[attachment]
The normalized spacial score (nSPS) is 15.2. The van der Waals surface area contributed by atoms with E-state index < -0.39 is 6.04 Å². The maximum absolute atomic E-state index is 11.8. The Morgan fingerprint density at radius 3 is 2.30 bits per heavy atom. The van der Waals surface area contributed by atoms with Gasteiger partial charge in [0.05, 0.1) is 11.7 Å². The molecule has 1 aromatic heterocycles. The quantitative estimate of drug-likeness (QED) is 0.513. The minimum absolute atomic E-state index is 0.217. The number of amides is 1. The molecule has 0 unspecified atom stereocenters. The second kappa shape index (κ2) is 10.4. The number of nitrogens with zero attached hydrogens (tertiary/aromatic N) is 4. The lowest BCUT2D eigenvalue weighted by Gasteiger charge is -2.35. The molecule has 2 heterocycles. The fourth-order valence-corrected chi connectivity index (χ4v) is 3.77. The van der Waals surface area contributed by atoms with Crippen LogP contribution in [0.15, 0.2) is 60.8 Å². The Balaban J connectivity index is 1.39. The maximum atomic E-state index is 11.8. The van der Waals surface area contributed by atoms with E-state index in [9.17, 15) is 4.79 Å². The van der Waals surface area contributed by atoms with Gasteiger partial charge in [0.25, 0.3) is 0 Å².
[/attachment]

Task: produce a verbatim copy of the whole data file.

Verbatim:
The normalized spacial score (nSPS) is 15.2. The van der Waals surface area contributed by atoms with E-state index < -0.39 is 6.04 Å². The maximum absolute atomic E-state index is 11.8. The Morgan fingerprint density at radius 3 is 2.30 bits per heavy atom. The van der Waals surface area contributed by atoms with Gasteiger partial charge in [0.05, 0.1) is 11.7 Å². The molecule has 1 aromatic heterocycles. The quantitative estimate of drug-likeness (QED) is 0.513. The minimum absolute atomic E-state index is 0.217. The number of amides is 1. The molecule has 0 unspecified atom stereocenters. The second kappa shape index (κ2) is 10.4. The number of nitrogens with zero attached hydrogens (tertiary/aromatic N) is 4. The lowest BCUT2D eigenvalue weighted by Gasteiger charge is -2.35. The molecule has 2 heterocycles. The fourth-order valence-corrected chi connectivity index (χ4v) is 3.77. The van der Waals surface area contributed by atoms with Crippen LogP contribution in [0.15, 0.2) is 60.8 Å². The Balaban J connectivity index is 1.39. The maximum atomic E-state index is 11.8. The van der Waals surface area contributed by atoms with E-state index in [9.17, 15) is 4.79 Å². The van der Waals surface area contributed by atoms with Gasteiger partial charge in [0.25, 0.3) is 0 Å².